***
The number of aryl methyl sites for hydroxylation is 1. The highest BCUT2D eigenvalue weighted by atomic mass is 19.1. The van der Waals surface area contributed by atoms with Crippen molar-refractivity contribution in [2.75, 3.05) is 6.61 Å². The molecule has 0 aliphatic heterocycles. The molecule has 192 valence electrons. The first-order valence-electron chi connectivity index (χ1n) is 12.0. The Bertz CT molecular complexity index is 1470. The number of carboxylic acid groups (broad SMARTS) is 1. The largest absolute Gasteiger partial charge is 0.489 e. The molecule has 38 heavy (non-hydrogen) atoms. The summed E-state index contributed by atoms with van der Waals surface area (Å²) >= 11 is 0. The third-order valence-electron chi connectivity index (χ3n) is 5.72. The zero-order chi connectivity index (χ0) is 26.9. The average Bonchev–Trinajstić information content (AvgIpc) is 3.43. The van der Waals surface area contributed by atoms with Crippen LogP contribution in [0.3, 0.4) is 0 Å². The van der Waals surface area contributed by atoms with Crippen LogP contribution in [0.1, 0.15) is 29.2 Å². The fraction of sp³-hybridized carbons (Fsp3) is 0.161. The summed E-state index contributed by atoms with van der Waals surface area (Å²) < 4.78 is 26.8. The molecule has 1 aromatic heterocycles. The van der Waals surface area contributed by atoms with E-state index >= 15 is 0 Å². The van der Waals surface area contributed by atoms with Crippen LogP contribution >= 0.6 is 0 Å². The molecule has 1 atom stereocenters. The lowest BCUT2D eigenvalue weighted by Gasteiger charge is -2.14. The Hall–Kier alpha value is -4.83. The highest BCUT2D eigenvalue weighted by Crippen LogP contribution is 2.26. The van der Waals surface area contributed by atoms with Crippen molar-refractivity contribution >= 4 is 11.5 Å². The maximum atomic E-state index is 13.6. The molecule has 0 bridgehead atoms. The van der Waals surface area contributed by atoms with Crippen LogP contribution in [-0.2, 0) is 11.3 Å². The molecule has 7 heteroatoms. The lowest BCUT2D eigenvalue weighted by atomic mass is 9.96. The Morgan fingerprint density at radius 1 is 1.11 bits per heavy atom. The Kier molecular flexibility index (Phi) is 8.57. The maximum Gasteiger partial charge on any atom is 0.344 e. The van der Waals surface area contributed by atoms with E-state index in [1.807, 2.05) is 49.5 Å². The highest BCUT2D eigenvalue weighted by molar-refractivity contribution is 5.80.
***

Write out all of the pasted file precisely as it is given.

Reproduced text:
The number of aryl methyl sites for hydroxylation is 1. The highest BCUT2D eigenvalue weighted by atomic mass is 19.1. The van der Waals surface area contributed by atoms with Crippen molar-refractivity contribution in [2.75, 3.05) is 6.61 Å². The molecule has 0 aliphatic heterocycles. The molecule has 192 valence electrons. The first-order valence-electron chi connectivity index (χ1n) is 12.0. The Bertz CT molecular complexity index is 1470. The number of carboxylic acid groups (broad SMARTS) is 1. The largest absolute Gasteiger partial charge is 0.489 e. The molecule has 38 heavy (non-hydrogen) atoms. The summed E-state index contributed by atoms with van der Waals surface area (Å²) >= 11 is 0. The third-order valence-electron chi connectivity index (χ3n) is 5.72. The zero-order chi connectivity index (χ0) is 26.9. The average Bonchev–Trinajstić information content (AvgIpc) is 3.43. The van der Waals surface area contributed by atoms with Crippen LogP contribution in [0.3, 0.4) is 0 Å². The van der Waals surface area contributed by atoms with Crippen LogP contribution in [0.1, 0.15) is 29.2 Å². The fraction of sp³-hybridized carbons (Fsp3) is 0.161. The summed E-state index contributed by atoms with van der Waals surface area (Å²) < 4.78 is 26.8. The molecule has 1 aromatic heterocycles. The van der Waals surface area contributed by atoms with E-state index >= 15 is 0 Å². The van der Waals surface area contributed by atoms with Crippen LogP contribution >= 0.6 is 0 Å². The molecule has 1 atom stereocenters. The lowest BCUT2D eigenvalue weighted by Gasteiger charge is -2.14. The Hall–Kier alpha value is -4.83. The highest BCUT2D eigenvalue weighted by Crippen LogP contribution is 2.26. The van der Waals surface area contributed by atoms with Crippen molar-refractivity contribution >= 4 is 11.5 Å². The maximum atomic E-state index is 13.6. The molecule has 0 bridgehead atoms. The van der Waals surface area contributed by atoms with Crippen LogP contribution in [-0.2, 0) is 11.3 Å². The molecule has 7 heteroatoms. The lowest BCUT2D eigenvalue weighted by atomic mass is 9.96. The Morgan fingerprint density at radius 1 is 1.11 bits per heavy atom. The Kier molecular flexibility index (Phi) is 8.57. The maximum Gasteiger partial charge on any atom is 0.344 e. The van der Waals surface area contributed by atoms with E-state index in [1.807, 2.05) is 49.5 Å². The highest BCUT2D eigenvalue weighted by molar-refractivity contribution is 5.80.